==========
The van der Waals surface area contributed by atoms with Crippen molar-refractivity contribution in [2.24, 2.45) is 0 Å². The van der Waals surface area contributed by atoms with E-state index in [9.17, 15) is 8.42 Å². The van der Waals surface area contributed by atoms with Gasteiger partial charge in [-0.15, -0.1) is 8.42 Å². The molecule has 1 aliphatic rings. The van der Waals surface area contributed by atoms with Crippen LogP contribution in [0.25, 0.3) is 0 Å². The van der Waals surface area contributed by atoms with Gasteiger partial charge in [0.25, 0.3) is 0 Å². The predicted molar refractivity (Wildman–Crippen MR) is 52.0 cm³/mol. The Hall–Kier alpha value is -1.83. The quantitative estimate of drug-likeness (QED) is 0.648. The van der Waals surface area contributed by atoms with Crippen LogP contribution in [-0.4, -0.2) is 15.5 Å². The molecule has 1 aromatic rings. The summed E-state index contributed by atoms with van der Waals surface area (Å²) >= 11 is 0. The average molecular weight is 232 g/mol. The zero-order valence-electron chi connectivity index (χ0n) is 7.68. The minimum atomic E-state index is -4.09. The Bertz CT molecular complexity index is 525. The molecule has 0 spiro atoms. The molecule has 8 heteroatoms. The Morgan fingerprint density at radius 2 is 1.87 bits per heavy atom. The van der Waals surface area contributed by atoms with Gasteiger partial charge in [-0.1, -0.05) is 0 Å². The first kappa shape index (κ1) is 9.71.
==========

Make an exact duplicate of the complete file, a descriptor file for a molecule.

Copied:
The van der Waals surface area contributed by atoms with Crippen molar-refractivity contribution in [2.24, 2.45) is 0 Å². The van der Waals surface area contributed by atoms with E-state index in [9.17, 15) is 8.42 Å². The van der Waals surface area contributed by atoms with Gasteiger partial charge in [-0.15, -0.1) is 8.42 Å². The molecule has 1 aliphatic rings. The van der Waals surface area contributed by atoms with Crippen LogP contribution in [0.25, 0.3) is 0 Å². The van der Waals surface area contributed by atoms with Gasteiger partial charge in [0.25, 0.3) is 0 Å². The predicted molar refractivity (Wildman–Crippen MR) is 52.0 cm³/mol. The Hall–Kier alpha value is -1.83. The quantitative estimate of drug-likeness (QED) is 0.648. The van der Waals surface area contributed by atoms with Crippen LogP contribution in [-0.4, -0.2) is 15.5 Å². The molecule has 1 aromatic rings. The summed E-state index contributed by atoms with van der Waals surface area (Å²) >= 11 is 0. The average molecular weight is 232 g/mol. The zero-order valence-electron chi connectivity index (χ0n) is 7.68. The minimum atomic E-state index is -4.09. The Bertz CT molecular complexity index is 525. The molecule has 0 spiro atoms. The molecule has 8 heteroatoms. The Morgan fingerprint density at radius 2 is 1.87 bits per heavy atom. The van der Waals surface area contributed by atoms with Gasteiger partial charge in [-0.1, -0.05) is 0 Å². The first kappa shape index (κ1) is 9.71.